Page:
Engineer swapped cash for provincial contracts

The president of a Montreal-area engineering firm says he paid a member of a provincial government contract selection committee in exchange for winning bids.

Michel Lalonde says his firm also illegally reimbursed employees for political donations

Génius president Michel Lalonde admits to the Charbonneau inquiry he rewarded a transport ministry contract selection committee member after his firm won contracts. 1:48

The president of a Montreal-area engineering firm says he paid a member of a provincial government selection committee in exchange for winning bids.

Michel Lalonde, the president of Génius Conseil — formerly known as Groupe Séguin — has been testifying before the province's corruption commission for several days.

Lalonde said his engineering firm gave gifts to Transport Québec contract selection committee member Claude Millaire, including a cell phone for which the firm paid the bill over the course of several years.

He said he also handed over $25,000 cash to Millaire at a restaurant in Laval.  He said Millaire was the only member of the selection committee that his firm paid.

According to Lalonde, Millaire alerted him in November 2007 that he was on a committee to evaluate the bids for a project on Highway 13 in Lachine.

Lalonde said Séguin had formed a consortium with another firm to submit a bid on the project.

Lalonde said he met Millaire for a meal the following month.  He said Millaire told him that he had just left the selection committee meeting, and his bid had won the $3 million contract.

He said Millaire told him, "I'd like it if you would take this into account."

Two months later, Lalonde says he gave Millaire $25,000 in cash.  According to the engineer, Millaire responded, "I'm happy you appreciate my effort."

Lalonde said the relationship dissolved in 2010, partly because of investigations that were underway.  He said he asked Millaire to take care of the cell phone bill himself.

'Legal' contributions

Lalonde said his company did contribute to three of the province's political parties legally to "grow his business."  Those donations weren't guarantees to obtain contracts, he said, but rather donations made to make the firm more visible.

The engineer said his associates and their spouses made donations to the Quebec Liberals, the Parti Québécois and the former Action démocratique du Québec for more than 10 years.

He said the company would reimburse those donations through bonuses or cash payments.

In every case, the donations were made through ticket purchase for political fundraising events.

Commission prosecutor Denis Gallant went through a list from the Director General of Elections Quebec, showing donations made since 1998.

All of those donations, made on the record, were within the limits of the legislation at the time.

Lalonde said if he was at his contribution limit for the year, he would look for other people to buy tickets on his behalf.

Lalonde, associates of his firm and sometimes municipal officials invited by the engineer would attend the events.

A representative from the Directeur General des Elections de Quebec addressed the commission during Lalonde's cross examination and said that while the donations were described as legal, in that they fell within the legal contribution limit, the moment they were reimbursed by the firm, they became illegal.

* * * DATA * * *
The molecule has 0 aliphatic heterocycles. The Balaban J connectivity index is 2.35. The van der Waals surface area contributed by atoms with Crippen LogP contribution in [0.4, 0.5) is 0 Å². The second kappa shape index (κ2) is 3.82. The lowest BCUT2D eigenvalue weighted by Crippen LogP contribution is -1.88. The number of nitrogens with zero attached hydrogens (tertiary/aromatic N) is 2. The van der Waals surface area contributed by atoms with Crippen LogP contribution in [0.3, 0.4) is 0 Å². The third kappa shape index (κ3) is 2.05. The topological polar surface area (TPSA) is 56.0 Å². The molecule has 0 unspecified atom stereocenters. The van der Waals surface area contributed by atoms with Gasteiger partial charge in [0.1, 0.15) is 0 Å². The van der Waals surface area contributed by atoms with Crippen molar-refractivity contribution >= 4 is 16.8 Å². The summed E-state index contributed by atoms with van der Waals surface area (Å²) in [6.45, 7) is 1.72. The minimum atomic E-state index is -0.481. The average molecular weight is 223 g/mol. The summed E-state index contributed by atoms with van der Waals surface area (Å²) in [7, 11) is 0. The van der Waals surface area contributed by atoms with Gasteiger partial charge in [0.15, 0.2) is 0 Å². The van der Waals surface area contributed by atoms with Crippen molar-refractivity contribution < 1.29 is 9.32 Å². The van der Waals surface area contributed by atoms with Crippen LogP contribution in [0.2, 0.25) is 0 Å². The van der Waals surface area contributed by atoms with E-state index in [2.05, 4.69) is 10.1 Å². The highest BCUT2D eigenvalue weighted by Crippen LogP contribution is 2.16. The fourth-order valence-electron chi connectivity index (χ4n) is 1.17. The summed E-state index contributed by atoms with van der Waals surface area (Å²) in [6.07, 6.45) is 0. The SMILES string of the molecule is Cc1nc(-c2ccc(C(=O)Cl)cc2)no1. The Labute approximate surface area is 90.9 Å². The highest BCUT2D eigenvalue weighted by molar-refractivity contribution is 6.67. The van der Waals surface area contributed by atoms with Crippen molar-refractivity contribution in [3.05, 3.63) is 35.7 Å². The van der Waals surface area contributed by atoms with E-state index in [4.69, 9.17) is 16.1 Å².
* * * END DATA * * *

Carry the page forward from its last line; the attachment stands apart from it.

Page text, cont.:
Province vs. municipalities

The engineer said dealing with provincial politicians differed from dealing in the municipal sphere.

While municipal politicians demanded donations before his firm would be eligible for contracts, at the provincial level, Lalonde said, the more contracts his company was awarded, the more requests for donations would pour in.

Lalonde said even though the individuals who made those donations were reimbursed by his firm, they would incidentally benefit by getting an income tax credit for political donations.

In total, Lalonde said, he, his wife and son contributed $50,000 to the PQ and the Liberals between 1992 and 2009.

Lalonde said the bulk of his donations would favour the party in power, though he often made smaller donations to the opposition as well.

Collusion allegations

Since he took the witness stand last week, Lalonde has detailed for the commission how engineering firms and municipal party insiders manipulated the tendering process to guarantee firms would win bids for lucrative infrastructure jobs.

The firms, according to Lalonde, would in turn kickback three per cent of the value of the contract to Union Montréal, the governing party at Montreal City Hall at the time.

The result was not only bid-rigging, but the inflation of the price of the work, he testified.

On Monday, Lalonde also testified that he made illegal political donations to elected officials or mayors in several Montreal boroughs.

He said those contributions were a requirement if his firm wanted to be considered for public contracts.

During cross examination Tuesday, commission chair France Charbonneau asked Lalonde directly if he knew what he was doing was illegal.

"I knew it was illegal," he told the commission.

"And you were smart enough not to display it, if I understand. You tried to keep it discreet?" Charbonneau asked.

"I did it in a way that was extremely discreet," Lalonde responded.

Several of the elected officials named by Lalonde have come forward to deny his testimony that they accepted cash — either saying that Lalonde approached them with the cash, or that they accepted the donation legally under municipal party fundraising rules.